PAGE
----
Sustainability In The Cooling Of Data Centres And Reduced Energy Consumption

<p style="text-align: justify;">The industrial processes on a whole and, for example IT systems must continuously be improved with regard to energy consumption.</p><p style="text-align: justify;">The Fraunhofer Institute for Systems and Innovation Research in Karlsruhe has deter-mined that the energy consumption of data centres in Germany currently is around 10-15TWh. Converted into CO2 equivalents, this roughly corresponds to the CO2 emissions from air traffic in Germany (before Corona). The share of the IT industry in global en-ergy consumption is around 7%. The same report also said that Google's energy con-sumption increased by 20% from 2015/2016. The cooling of the systems alone accounts for approx. 25% of the total energy consumption, so savings potential must be sought here.</p><p style="text-align: justify;">Data centres around 1980 worked with room temperatures around 18-20 &deg;C. At that time, these temperatures could only be achieved by means of ozone-damaging com-pression cooling, i.e. the energy consumption of the cooling was well over 35% due to the high proportion of compression cooling and moreover, it was also harmful to the environment.</p><p style="text-align: justify;">With new technologies and location decisions the IT industry tried to get the operating costs for the "cooling" under control.</p><p style="text-align: justify;">Over the years processes in the computers have been improved, and the cooling works with higher cooling water temperatures. Due to the higher cooling water temperatures, the difference to the rising outside temperatures around the world is smaller. The com-pression refrigeration is only necessary to maintain operational reliability, the annual operating hours and thus the operating costs, are cut back to a few hundred hours per year, which means a significant reduction. For more than 8000h/a, the cooling capacity is provided by free cooling, i.e. by ambient air or ambient air pre-cooled by water - dry coolers, also with adiabatic pre-cooling, hybrid coolers and cooling towers are used here.</p><p style="text-align: justify;">After all, the future in this field is in the use of hybrid technology. Quiet dry coolers with a large heat exchange surface and high-efficiency fans will work in dry mode up to outside temperatures of 25-30 &deg;C. Above such outside temperatures, the cooling air will be pre-cooled adiabatically while the heat exchanger is cooled directly with water.</p><p style="text-align: justify;">Related to Hamburg, the annual operating costs for a cooling capacity of 1,000kW can be reduced to less than 1,000&euro; (electricity 0.16 &euro;/kWh and cooling water 4&euro;/m3/h).</p><p style="text-align: justify;">Energy savings in the cooling of data centres could significantly be increased if comput-ers are developed that work constantly and safe even at higher operating temperatures. Ideally, there should be a dry heat transfer by convection from the data centre to the outside air or via plate heat exchangers to the district heating system.&nbsp;</p>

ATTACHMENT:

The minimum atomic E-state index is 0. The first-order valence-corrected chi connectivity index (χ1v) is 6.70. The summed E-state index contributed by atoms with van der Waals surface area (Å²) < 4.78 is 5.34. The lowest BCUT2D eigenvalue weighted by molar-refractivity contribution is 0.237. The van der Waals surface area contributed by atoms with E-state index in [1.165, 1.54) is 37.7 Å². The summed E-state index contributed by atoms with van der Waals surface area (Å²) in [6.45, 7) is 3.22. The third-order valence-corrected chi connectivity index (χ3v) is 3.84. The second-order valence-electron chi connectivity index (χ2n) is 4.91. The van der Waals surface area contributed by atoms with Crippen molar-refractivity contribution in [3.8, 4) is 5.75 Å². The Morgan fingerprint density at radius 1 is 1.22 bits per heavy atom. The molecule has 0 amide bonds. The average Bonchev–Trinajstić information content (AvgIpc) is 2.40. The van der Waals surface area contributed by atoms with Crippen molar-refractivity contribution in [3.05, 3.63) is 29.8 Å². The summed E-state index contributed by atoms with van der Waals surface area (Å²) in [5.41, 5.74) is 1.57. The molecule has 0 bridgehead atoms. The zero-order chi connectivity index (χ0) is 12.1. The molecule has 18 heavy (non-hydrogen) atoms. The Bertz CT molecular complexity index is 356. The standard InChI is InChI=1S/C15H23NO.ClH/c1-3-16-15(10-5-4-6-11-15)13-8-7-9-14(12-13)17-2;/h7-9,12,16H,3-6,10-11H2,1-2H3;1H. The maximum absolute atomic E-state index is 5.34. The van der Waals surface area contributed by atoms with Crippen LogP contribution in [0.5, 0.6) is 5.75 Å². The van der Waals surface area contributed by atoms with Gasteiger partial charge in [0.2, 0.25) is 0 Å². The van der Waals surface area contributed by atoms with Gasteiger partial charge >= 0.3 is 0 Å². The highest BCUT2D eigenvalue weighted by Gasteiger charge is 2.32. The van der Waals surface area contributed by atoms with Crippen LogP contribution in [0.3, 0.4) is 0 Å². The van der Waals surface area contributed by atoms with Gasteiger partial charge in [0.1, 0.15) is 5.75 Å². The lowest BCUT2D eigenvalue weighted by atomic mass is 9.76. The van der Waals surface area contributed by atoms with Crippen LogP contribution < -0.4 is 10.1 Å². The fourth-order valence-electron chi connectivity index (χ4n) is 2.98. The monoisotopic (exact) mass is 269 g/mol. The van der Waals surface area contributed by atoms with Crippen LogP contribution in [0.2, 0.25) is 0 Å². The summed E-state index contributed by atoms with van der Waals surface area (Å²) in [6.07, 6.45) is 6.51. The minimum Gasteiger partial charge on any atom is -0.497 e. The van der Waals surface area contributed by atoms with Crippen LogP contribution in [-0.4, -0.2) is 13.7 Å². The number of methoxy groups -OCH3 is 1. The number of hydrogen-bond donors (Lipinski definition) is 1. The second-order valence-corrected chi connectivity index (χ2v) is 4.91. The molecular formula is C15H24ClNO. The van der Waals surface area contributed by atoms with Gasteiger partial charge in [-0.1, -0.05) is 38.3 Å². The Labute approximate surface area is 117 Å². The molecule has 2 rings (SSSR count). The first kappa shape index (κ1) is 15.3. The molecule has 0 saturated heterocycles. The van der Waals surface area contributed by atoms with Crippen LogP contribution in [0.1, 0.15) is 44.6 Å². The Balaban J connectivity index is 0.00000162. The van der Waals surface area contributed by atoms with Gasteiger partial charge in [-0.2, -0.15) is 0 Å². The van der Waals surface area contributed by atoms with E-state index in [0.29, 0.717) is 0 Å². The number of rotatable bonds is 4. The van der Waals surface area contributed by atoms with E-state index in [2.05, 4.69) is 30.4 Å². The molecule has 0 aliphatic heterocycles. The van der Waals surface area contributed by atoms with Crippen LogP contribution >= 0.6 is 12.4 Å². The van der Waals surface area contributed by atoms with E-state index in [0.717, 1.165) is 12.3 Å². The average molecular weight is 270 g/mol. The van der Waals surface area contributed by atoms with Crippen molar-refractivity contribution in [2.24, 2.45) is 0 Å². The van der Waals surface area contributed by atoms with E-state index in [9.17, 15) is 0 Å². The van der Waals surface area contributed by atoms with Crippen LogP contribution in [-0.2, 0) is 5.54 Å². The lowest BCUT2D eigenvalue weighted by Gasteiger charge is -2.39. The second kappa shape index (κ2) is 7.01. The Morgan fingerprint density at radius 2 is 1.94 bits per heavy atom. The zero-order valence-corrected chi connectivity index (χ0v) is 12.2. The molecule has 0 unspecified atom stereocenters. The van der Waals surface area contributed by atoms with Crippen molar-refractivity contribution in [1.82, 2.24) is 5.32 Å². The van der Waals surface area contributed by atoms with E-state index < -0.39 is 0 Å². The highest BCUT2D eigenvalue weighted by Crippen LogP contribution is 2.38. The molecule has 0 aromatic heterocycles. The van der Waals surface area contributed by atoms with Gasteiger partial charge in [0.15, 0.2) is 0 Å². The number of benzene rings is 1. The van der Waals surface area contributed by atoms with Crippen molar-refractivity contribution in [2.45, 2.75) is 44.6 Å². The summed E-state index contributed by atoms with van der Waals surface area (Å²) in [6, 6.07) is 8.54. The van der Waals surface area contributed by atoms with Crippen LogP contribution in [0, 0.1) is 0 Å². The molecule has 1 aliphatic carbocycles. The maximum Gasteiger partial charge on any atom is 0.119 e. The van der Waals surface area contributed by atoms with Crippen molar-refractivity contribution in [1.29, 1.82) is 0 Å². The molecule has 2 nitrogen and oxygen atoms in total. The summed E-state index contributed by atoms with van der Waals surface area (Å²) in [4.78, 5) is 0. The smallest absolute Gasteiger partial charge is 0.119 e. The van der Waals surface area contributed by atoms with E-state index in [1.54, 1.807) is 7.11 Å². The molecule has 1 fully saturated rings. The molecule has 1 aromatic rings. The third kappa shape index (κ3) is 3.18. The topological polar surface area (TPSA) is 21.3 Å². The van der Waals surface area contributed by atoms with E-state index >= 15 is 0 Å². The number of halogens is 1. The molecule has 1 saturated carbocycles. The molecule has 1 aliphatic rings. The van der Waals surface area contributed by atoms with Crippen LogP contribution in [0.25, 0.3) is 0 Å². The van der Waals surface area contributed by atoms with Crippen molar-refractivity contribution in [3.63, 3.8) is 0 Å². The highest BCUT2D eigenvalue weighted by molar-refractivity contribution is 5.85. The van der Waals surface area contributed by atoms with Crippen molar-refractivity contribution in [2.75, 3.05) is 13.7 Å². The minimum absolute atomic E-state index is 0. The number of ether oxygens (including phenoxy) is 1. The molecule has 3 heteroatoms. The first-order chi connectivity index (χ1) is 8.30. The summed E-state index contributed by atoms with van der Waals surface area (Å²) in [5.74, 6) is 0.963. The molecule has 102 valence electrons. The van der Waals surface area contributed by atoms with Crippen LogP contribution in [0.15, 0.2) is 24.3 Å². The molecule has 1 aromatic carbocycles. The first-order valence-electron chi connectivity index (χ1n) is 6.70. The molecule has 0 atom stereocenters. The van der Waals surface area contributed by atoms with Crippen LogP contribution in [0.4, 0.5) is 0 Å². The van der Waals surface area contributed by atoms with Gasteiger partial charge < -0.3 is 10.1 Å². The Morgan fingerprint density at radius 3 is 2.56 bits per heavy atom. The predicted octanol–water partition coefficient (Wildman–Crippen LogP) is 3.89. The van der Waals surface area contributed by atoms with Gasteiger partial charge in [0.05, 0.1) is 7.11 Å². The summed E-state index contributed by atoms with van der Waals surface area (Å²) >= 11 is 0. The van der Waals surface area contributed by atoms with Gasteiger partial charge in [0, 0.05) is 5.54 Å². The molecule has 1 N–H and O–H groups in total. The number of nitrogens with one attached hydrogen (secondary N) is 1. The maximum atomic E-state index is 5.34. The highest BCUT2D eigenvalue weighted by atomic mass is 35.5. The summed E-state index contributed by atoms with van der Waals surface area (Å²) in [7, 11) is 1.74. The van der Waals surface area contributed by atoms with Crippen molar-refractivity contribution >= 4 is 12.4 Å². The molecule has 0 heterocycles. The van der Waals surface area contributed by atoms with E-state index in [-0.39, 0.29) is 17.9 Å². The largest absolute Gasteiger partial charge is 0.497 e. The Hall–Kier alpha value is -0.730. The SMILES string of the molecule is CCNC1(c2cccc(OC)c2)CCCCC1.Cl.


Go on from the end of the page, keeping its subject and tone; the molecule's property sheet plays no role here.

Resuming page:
KR Expert - Reinhard Grauting